The popular dating app can impact the self-esteem and body image of both men and women
Tinder users can be more susceptible to developing a negative body image compared to those who don’t use the app, according to new research.
Male users in particular appear to have lower levels of self-esteem than men who do not use the app, said the University of North Texas researchers in their presentation at the annual convention of the American Psychological Association.
Tinder is a dating app available on mobile devices with a reported 50 million active users. Individual profiles are rated by other users as acceptable by swiping right or unacceptable by swiping left. If two users deem each other acceptable, then they are “matched” and can begin communicating with one another.
In the study, 1,044 women and 273 men who were mostly undergraduate students completed questionnaires that asked about their Tinder use as well as their body image, sociocultural factors and psychological wellbeing.
“Tinder users reported having lower levels of satisfaction with their faces and bodies and having lower levels of self-worth than the men and women who did not use Tinder,” said co-author Dr Jessica Strübel.
“We found that being actively involved with Tinder, regardless of the user’s gender, was associated with body dissatisfaction, body shame, body monitoring, internalisation of societal expectations of beauty, comparing oneself physically to others, and reliance on media for information on appearance and attractiveness,” said Strübel.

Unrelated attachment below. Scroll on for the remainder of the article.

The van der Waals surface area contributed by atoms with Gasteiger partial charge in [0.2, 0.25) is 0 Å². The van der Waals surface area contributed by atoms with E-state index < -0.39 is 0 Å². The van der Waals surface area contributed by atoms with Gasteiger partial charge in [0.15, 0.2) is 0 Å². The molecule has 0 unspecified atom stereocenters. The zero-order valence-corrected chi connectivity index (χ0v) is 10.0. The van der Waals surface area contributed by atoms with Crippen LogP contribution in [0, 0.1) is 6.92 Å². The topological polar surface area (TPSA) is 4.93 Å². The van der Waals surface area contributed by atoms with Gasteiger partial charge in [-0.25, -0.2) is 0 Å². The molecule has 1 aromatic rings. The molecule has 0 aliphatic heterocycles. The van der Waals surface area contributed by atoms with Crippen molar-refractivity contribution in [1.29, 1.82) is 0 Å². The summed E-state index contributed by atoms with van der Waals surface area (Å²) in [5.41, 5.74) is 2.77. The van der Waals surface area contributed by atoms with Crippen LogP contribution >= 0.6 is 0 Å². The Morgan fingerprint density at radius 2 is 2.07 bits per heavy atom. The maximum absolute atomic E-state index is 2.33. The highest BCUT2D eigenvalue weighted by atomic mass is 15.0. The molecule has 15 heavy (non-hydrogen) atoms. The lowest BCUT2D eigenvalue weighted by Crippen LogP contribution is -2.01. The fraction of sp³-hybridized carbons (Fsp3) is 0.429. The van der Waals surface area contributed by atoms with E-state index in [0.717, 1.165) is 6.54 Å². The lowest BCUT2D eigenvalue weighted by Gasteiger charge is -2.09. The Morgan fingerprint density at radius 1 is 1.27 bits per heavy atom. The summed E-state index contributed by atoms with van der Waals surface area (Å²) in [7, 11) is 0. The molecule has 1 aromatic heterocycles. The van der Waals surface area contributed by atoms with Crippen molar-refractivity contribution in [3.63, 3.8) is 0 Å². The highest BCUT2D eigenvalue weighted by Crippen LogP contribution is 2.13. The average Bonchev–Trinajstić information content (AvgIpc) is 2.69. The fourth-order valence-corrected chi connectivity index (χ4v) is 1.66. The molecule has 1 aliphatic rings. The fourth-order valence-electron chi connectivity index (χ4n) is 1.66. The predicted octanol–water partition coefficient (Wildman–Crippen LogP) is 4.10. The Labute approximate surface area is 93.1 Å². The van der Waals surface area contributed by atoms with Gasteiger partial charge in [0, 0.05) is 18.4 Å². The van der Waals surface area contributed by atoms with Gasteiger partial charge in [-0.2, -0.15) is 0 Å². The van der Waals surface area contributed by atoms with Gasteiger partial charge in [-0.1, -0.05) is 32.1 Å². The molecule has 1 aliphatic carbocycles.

Approximately 10% of users reported using Tinder, with both genders of users reporting less satisfaction with their bodies and looks compared with non-users.
However, only male Tinder users reported lower levels of self-esteem.
“Although current body image interventions primarily have been directed toward women, our findings suggest that men are equally and negatively affected by their involvement in social media,” said Strübel.
She says a possible mechanism is that people who are on Tinder may begin to feel depersonalised and develop a heightened awareness of their looks and bodies.
However the results should be interpreted with caution as they could be reflecting the type of people drawn to Tinder rather than the app itself causing the results, the authors warn.
Surveys show people aged 16 to 34 years are the biggest users of Tinder, particularly those living in urban areas, with men outnumbering women 60:40.
Interestingly, 42% of Tinder users report being married or in a relationship.
Seventy percent of Tinder users also report having visited an online dating site in the last month.